If you watch local television or are on social media, you’ve probably heard THV11 anchor Laura Monteverdi’s name or heard about her Emmy-winning special, Saving a Generation: The New Face of Drug Addiction.
Earlier this year, my friend and former co-worker decided it was time to share her story. It is not pretty, and it is not a feel-good story. For the longest time, it was just something she didn’t talk about. There is no way to sugar coat it. But it is real life. It is all around us. She made it her mission to shed light on the impact that addiction had on her life and the lives of thousands of others. Her mission is to fight it. And I can tell you, she has already made a difference. Hundreds of people reached out to her. People with similar stories, addicts who had been scared to seek help before, recovering addicts, and parents of those who had lost children way too soon. Because of her, many people are seeking treatment, or carrying Narcan with them.
Laura lost her boyfriend Brock to a heroin overdose in September 2015. At the time, he was living thousands of miles away. I still remember that day and my blood running cold when I heard someone sobbing and collapse in the hallway. At the time, I didn’t know her very well, but I knew she didn’t need to be alone. I called one of our coworkers who was closest to her and let her know so she could come to the station. I remember feeling that I obviously had to say something, even though I knew my words would make no difference and might even seem fake. Months later, I was able to share with her that I had lost many friends to addiction over the years, and she was not alone.
You see, Laura hadn’t really seen the true face of addiction before Brock died. She hadn’t really ever been around addicts, and she hadn’t yet lost someone to the disease. She didn’t know the “signs.” Most people don’t. Everyone thinks, “my friend/boyfriend/parent/sibling wouldn’t do that. They’re not a ‘junkie.’” But she, like me and so many others, was forced to face the sad reality of something that has been swept under the rug for so many years. Now she is acutely aware that addiction does not discriminate. It does not see color, creed or social status.
Though it was emotionally trying for her, she came to realize that she needed to share her story to help others and end the stigma of addiction. She knew that she was placed in that situation for a reason. She was and still is determined to make a change.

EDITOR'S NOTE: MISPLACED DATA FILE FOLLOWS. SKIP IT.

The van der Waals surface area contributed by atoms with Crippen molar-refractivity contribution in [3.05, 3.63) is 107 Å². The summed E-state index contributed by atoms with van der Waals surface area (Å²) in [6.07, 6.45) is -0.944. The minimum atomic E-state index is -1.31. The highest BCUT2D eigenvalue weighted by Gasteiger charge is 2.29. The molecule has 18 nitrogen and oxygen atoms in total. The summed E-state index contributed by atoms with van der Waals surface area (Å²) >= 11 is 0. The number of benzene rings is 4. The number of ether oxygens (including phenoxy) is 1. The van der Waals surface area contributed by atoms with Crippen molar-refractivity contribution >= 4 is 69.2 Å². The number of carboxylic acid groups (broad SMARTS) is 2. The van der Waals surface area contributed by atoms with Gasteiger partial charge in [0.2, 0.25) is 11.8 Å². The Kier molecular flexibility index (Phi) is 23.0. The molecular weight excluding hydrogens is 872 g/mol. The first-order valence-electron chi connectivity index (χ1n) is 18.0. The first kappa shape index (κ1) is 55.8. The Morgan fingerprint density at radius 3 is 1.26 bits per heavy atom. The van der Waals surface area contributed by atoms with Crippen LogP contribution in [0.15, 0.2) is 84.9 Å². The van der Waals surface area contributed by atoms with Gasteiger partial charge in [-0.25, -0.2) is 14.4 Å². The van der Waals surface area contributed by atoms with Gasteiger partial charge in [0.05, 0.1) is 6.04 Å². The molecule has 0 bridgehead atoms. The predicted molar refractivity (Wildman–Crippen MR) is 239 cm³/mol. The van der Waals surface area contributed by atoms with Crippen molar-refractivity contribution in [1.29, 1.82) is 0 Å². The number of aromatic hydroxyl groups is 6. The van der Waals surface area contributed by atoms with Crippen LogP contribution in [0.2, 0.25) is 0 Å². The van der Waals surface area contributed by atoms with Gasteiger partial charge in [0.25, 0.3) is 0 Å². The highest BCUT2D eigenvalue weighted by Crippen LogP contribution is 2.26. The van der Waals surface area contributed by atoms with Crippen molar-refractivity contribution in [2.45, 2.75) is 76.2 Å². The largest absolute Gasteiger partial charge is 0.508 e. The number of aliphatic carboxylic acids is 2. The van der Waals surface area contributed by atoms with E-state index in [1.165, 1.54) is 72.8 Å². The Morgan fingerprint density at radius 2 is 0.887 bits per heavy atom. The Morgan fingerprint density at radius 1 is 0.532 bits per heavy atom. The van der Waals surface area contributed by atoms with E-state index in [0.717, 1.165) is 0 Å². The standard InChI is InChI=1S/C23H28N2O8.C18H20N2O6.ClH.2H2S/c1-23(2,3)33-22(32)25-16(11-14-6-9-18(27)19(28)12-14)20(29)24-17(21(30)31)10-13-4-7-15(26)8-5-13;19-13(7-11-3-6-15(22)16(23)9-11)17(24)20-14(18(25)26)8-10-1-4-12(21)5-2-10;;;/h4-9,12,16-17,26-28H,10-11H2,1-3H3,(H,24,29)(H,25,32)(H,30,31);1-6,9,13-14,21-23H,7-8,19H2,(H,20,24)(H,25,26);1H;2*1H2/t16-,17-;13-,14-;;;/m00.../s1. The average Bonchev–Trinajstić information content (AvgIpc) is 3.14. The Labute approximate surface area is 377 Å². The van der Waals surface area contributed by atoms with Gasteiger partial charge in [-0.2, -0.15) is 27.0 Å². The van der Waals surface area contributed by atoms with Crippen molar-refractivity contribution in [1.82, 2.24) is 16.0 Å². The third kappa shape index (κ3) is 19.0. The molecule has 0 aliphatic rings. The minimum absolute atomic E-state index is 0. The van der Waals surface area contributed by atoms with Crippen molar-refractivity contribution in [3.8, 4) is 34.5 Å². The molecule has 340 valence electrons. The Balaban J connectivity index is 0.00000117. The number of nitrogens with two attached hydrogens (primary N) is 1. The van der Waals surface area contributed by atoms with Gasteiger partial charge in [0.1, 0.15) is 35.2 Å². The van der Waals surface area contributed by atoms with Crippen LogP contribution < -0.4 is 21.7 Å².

On Tuesday, I got a text from her saying, “I know you’re at work, but please call me.” Earlier that afternoon, she had been at a yield sign at the corner of Sam Peck and Cantrell after dropping off one of the children that she picks up from school. There was a woman four cars ahead of her at the sign, and though no traffic was coming, her car didn’t move. People started honking, and after a few moments, Laura and a man a few cars ahead got out to check on the woman. As the man opened the woman’s door, her lifeless body fell out onto the ground. Her lips and face were blue, and she was not moving.
With a glance into the vehicle, they saw a needle and a spoon, and it became clear what had happened. Laura quickly called 911 while the Good Samaritan administered CPR, ultimately saving the woman’s life. I know that image will never leave Laura’s mind. I felt terrible sadness for her, because I know she never wanted to have any idea of what Brock looked like when he died. But that day, she got a glimpse. I wished I could’ve taken her place. But later, I realized she was put there, at that yield sign on a random Tuesday afternoon for a reason.
To the woman who died in front of me,You don’t know me, but I know you. I was the woman in the car four vehicles…
That Thursday, Laura was set to speak at the Arkansas Prescription Drug Abuse Prevention Summit. Lately, sharing her story so often was starting to weigh on her, so she planned a speech geared towards her career and great stories she has gotten to cover. But that random Tuesday afternoon changed things. She knew that she had to share that woman’s story. The woman who lived.
In this world full of billions of people, she has sparked change. You can feel it here in Little Rock. Sharing her story opened many peoples’ eyes and hopefully that will only continue. If you or anyone you know is struggling with addiction, there is hope and help for you out there.
To quote Laura’s Facebook post about the incident: “I believe in you. We believe in you. Don’t give up.”
The following was written by the individual who survived the incident above: